Northrop Grumman Offers B-21 Raider Details | Aero-News Network
Aero-News Network
RSS icon RSS feed
podcast icon MP3 podcast
Subscribe Aero-News e-mail Newsletter Subscribe

Airborne Unlimited -- Most Recent Daily Episodes

Episode Date

Airborne-Monday

Airborne-Tuesday

Airborne-Wednesday Airborne-Thursday

Airborne-Friday

Airborne On YouTube

Airborne-Unlimited-07.15.24

Airborne-NextGen-07.16.24

Airborne-Unlimited-07.17.24

Airborne-FlightTraining-07.11.24

Airborne-Unlimited-07.12.24

Thu, Dec 01, 2022

Northrop Grumman Offers B-21 Raider Details

Pre-Rollout Statement Sheds Light on Classified Bomber Program

Days before the U.S. Air Force’s first B-21 Raider strategic bomber is slated to emerge from Northrop Grumman’s Palmdale, California factory, the storied firm founded by Jack Northrop—aerospace pioneer and namesake of the giant tailless pterosaur Quetzalcoatlus northropi—revealed formerly clandestine details about the highly-classified bomber program.

In a 29 November statement, Northrop Grumman confided: The bomber “has … been designed as the lead component of a larger family of systems that will deliver intelligence, surveillance and reconnaissance (ISR), electronic attack and multi-domain networking capabilities.”

The statement confirmed that the B-21 will rely on external support platforms or systems; although whether these are escort aircraft, bomber-launched vehicles, satellites, or some other technology remains unclear. In recent months, USAF officials have begun describing the B-21 as an ISR node deep within enemy-controlled airspace.

Air Force Secretary Frank Kendall recently announced he was abandoning plans to develop autonomous, long-range, collaborative combat aircraft meant to escort the B-21 deep into enemy territory. Kendall’s announcement did not, however, rule out possibilities the likes of the bomber launching decoys, jamming vehicles, or ISR-collecting drones.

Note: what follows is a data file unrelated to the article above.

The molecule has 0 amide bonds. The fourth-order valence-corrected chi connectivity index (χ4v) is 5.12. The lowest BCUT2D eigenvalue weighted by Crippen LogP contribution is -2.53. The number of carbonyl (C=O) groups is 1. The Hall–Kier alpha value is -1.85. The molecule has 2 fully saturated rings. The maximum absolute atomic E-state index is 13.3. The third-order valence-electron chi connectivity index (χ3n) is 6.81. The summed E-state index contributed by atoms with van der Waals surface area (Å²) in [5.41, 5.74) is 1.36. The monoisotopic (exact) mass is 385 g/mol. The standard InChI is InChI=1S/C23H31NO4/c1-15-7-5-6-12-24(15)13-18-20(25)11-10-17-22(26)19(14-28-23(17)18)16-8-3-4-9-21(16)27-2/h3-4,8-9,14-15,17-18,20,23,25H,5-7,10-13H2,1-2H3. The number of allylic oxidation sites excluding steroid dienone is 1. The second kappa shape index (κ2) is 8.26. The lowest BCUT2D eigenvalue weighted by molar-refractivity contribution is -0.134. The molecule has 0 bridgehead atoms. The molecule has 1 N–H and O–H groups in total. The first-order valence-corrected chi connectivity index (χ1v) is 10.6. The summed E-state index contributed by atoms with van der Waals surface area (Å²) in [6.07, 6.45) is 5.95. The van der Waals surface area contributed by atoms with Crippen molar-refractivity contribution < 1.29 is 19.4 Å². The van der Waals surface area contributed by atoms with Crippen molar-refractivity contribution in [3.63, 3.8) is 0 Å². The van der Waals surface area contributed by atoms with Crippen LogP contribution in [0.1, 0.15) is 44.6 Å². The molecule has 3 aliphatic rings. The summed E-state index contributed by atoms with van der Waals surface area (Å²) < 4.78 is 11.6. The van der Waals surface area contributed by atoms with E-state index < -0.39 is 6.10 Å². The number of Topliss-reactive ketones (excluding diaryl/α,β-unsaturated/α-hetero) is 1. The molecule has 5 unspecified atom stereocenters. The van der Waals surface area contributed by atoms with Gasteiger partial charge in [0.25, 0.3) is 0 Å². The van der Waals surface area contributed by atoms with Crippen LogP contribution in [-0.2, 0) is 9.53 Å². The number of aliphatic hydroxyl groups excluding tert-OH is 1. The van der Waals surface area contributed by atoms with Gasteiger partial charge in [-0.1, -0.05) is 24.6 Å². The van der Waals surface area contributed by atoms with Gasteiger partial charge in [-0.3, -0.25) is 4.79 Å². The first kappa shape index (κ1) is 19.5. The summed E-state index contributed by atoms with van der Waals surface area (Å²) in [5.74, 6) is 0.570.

Northrop Grumman maintains it has successfully demonstrated migration of B-21 ground systems data to “a cloud environment.” Subject demonstration included “the B-21 digital twin, that will support B-21 operations and sustainment. This robust cloud-based digital infrastructure will result in a more maintainable and sustainable aircraft with lower-cost infrastructure.”

A digital twin is a finely detailed digital model of a system that allows changes—and their ramifications—to be explored by engineers with far greater fidelity and speed than older design and development technologies allowed.

Northrop Grumman alleged the B-21’s open architecture will preclude the pattern of block upgrades characteristic of legacy military aircraft.

“To meet the evolving threat environment, the B-21 has been designed from day one for rapid upgradeability,” the company said. “Unlike earlier generation aircraft, the B-21 will not undergo block upgrades. New technology, capabilities and weapons will be seamlessly incorporated through agile software upgrades and built-in hardware flexibility. This will ensure the B-21 Raider can continuously meet the evolving threat head on for decades to come.”

Northrop Grumman added that, as a “digital bomber,” the B-21 “uses agile software development, advanced manufacturing techniques, and digital engineering tools to help mitigate production risk” and “enable modern sustainment practices.”

The company explained that maintainability was set as “an equally important requirement to stealth performance” at the beginning of the program; and “long-term operations and sustainment affordability [have] been a B-21 program priority from the start.” Working collaboratively on maintainability with the Air Force, the company said it’s “driving more affordable, predictable operations and sustainment outcomes.”